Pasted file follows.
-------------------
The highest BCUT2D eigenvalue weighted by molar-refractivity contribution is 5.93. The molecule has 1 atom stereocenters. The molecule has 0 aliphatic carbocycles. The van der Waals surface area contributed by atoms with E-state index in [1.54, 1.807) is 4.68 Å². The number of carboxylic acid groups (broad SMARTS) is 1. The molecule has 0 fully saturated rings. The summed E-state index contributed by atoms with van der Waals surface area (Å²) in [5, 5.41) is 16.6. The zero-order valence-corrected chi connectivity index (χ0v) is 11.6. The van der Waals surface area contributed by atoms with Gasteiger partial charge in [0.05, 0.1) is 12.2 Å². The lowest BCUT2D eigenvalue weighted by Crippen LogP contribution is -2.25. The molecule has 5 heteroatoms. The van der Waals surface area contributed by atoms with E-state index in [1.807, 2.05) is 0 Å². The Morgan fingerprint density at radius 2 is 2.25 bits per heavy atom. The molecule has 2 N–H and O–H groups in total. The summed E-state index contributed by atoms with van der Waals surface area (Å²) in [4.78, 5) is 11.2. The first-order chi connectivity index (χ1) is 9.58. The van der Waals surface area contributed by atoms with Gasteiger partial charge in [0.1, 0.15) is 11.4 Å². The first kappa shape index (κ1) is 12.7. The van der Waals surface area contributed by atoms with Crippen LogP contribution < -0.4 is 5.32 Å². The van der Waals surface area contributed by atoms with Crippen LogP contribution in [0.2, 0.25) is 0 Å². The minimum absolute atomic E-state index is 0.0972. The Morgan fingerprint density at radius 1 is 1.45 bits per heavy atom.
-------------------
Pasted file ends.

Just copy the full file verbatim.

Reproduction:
The highest BCUT2D eigenvalue weighted by molar-refractivity contribution is 5.93. The molecule has 1 atom stereocenters. The molecule has 0 aliphatic carbocycles. The van der Waals surface area contributed by atoms with E-state index in [1.54, 1.807) is 4.68 Å². The number of carboxylic acid groups (broad SMARTS) is 1. The molecule has 0 fully saturated rings. The summed E-state index contributed by atoms with van der Waals surface area (Å²) in [5, 5.41) is 16.6. The zero-order valence-corrected chi connectivity index (χ0v) is 11.6. The van der Waals surface area contributed by atoms with Gasteiger partial charge in [0.05, 0.1) is 12.2 Å². The lowest BCUT2D eigenvalue weighted by Crippen LogP contribution is -2.25. The molecule has 5 heteroatoms. The van der Waals surface area contributed by atoms with E-state index in [1.807, 2.05) is 0 Å². The Morgan fingerprint density at radius 2 is 2.25 bits per heavy atom. The molecule has 2 N–H and O–H groups in total. The summed E-state index contributed by atoms with van der Waals surface area (Å²) in [4.78, 5) is 11.2. The first-order chi connectivity index (χ1) is 9.58. The van der Waals surface area contributed by atoms with Gasteiger partial charge in [0.1, 0.15) is 11.4 Å². The first kappa shape index (κ1) is 12.7. The van der Waals surface area contributed by atoms with Crippen LogP contribution < -0.4 is 5.32 Å². The van der Waals surface area contributed by atoms with Crippen LogP contribution in [0.2, 0.25) is 0 Å². The minimum absolute atomic E-state index is 0.0972. The Morgan fingerprint density at radius 1 is 1.45 bits per heavy atom.